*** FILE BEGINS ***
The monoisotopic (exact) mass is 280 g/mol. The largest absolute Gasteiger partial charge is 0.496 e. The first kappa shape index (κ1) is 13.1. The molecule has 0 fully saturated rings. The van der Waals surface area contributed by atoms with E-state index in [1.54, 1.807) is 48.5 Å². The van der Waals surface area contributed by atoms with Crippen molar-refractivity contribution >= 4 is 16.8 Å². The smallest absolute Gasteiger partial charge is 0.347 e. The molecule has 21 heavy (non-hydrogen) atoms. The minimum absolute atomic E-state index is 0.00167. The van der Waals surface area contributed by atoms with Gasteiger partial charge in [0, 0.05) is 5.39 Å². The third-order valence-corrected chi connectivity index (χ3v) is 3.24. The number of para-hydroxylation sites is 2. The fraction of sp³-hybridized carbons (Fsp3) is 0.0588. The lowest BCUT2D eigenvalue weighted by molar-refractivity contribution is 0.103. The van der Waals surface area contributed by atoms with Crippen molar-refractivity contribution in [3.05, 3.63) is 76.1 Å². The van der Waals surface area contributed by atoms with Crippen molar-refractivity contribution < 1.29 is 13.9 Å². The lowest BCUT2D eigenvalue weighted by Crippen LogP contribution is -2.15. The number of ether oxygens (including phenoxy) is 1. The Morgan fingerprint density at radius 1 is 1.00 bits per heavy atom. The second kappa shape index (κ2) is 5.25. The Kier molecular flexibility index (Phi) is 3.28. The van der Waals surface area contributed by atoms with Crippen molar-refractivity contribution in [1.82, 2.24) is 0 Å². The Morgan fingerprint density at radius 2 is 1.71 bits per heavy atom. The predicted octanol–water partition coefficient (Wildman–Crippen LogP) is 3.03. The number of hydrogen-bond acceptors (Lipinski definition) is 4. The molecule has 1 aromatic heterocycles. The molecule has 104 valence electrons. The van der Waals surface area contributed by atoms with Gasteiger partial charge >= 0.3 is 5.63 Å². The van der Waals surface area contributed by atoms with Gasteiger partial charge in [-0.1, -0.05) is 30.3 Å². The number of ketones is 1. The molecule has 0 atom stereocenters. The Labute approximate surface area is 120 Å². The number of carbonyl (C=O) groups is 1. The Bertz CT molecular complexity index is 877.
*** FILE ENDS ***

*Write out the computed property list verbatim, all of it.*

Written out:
The monoisotopic (exact) mass is 280 g/mol. The largest absolute Gasteiger partial charge is 0.496 e. The first kappa shape index (κ1) is 13.1. The molecule has 0 fully saturated rings. The van der Waals surface area contributed by atoms with E-state index in [1.54, 1.807) is 48.5 Å². The van der Waals surface area contributed by atoms with Crippen molar-refractivity contribution >= 4 is 16.8 Å². The smallest absolute Gasteiger partial charge is 0.347 e. The molecule has 21 heavy (non-hydrogen) atoms. The minimum absolute atomic E-state index is 0.00167. The van der Waals surface area contributed by atoms with Gasteiger partial charge in [0, 0.05) is 5.39 Å². The third-order valence-corrected chi connectivity index (χ3v) is 3.24. The number of para-hydroxylation sites is 2. The fraction of sp³-hybridized carbons (Fsp3) is 0.0588. The lowest BCUT2D eigenvalue weighted by molar-refractivity contribution is 0.103. The van der Waals surface area contributed by atoms with Crippen molar-refractivity contribution in [3.05, 3.63) is 76.1 Å². The van der Waals surface area contributed by atoms with Crippen molar-refractivity contribution < 1.29 is 13.9 Å². The lowest BCUT2D eigenvalue weighted by Crippen LogP contribution is -2.15. The number of ether oxygens (including phenoxy) is 1. The Morgan fingerprint density at radius 1 is 1.00 bits per heavy atom. The second kappa shape index (κ2) is 5.25. The Kier molecular flexibility index (Phi) is 3.28. The van der Waals surface area contributed by atoms with Crippen molar-refractivity contribution in [1.82, 2.24) is 0 Å². The Morgan fingerprint density at radius 2 is 1.71 bits per heavy atom. The predicted octanol–water partition coefficient (Wildman–Crippen LogP) is 3.03. The number of hydrogen-bond acceptors (Lipinski definition) is 4. The molecule has 1 aromatic heterocycles. The molecule has 104 valence electrons. The van der Waals surface area contributed by atoms with Gasteiger partial charge >= 0.3 is 5.63 Å². The van der Waals surface area contributed by atoms with Gasteiger partial charge in [-0.1, -0.05) is 30.3 Å². The number of ketones is 1. The molecule has 0 atom stereocenters. The Labute approximate surface area is 120 Å². The number of carbonyl (C=O) groups is 1. The Bertz CT molecular complexity index is 877.